Latest Motorola Stories
By Adding 28th Branch Office, BearCom Reaffirms Commitment to Deliver Nationwide Resources at a Local Level Dallas, TX (PRWEB) July 01, 2014 BearCom,
Strategic Collaboration Combines Best-of-Breed Capabilities to Accelerate Beacon Technology Rollouts BOSTON, July 1, 2014 /PRNewswire/ -- Swirl
BarCode ID Systems has been named one of only two Channel Partners authorized to sell, integrate and support Motorola Solutions’ RFID Software Solutions Platform or “SSP 1.0.”
BearCom Outlines Ways that Two-Way Radio Communications Improve Staff Coordination and Bolster Student Safety Dallas, TX (PRWEB) June 25, 2014 BearCom,
Technology Industry Analyst Jeff Kagan is available to speak with reporters, or may be quoted through this release. Atlanta, GA (PRWEB) June 23, 2014
LONDON, June 23, 2014 /PRNewswire/ -- Reportbuyer.com has added a new market research report:
DUBLIN, June 19, 2014 /PRNewswire/ -- Research and Markets (http://www.researchandmarkets.com/research/nvtx8z/manportable)
Global Industrial Sensor Market 2014-2018 report says the market will grow at a CAGR of 10.33% by 2018. Dallas, Texas (PRWEB) June 17, 2014 In recent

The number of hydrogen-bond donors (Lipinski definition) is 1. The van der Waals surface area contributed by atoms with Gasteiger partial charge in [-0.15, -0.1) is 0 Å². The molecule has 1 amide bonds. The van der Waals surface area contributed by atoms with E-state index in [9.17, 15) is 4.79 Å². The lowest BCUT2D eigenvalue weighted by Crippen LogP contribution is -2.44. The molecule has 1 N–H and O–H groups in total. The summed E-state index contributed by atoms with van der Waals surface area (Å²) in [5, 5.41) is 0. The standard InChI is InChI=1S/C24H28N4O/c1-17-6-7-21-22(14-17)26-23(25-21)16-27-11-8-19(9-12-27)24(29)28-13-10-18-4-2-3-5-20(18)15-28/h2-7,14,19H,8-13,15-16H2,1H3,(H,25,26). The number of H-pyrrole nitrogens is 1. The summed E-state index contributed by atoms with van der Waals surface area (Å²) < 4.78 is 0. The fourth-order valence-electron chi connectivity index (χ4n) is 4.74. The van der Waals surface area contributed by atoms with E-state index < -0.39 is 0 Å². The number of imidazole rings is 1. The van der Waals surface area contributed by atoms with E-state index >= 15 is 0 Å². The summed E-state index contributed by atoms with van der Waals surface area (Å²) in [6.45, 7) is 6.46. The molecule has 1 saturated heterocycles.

Motorola Solutions' Intelligent Data Portal and AccuWeather Enterprise Services will help public safety agencies, first responders, and enterprises by providing breaking severe weather data
BearCom Details Suggestions to Improve Customer Safety with Wireless Communications Dallas, TX (PRWEB) June 13, 2014 BearCom, a nationwide provider of
The flip or clamshell is a form factor found mainly in cellphones in the electronics market. There are typically two distinct sections of the device that fold together via a hinge. When the device is open, it is up and ready to be used, and provides more surface area then when closed. When the unit is closed, the interface components such as keys and display are protected and the device is shorter, making for easier to be carried and stored. A disadvantage of the flip unit is the connecting...
A walkie-talkie, hand-held and portable, is a two-way radio transceiver. Its development has been credited to Donald L. Hings, Alfred J. Gross, and engineering teams at Motorola. Other armed forces were developing similar designs. Walkie-talkies were commonly used in public safety, commercial and industrial job sites after the war. The walkie-talkies include a half-duplex channel as well as a "push-to-talk" switch that starts transmission. The typical version is similar to a telephone...
- totally perplexed and mixed up.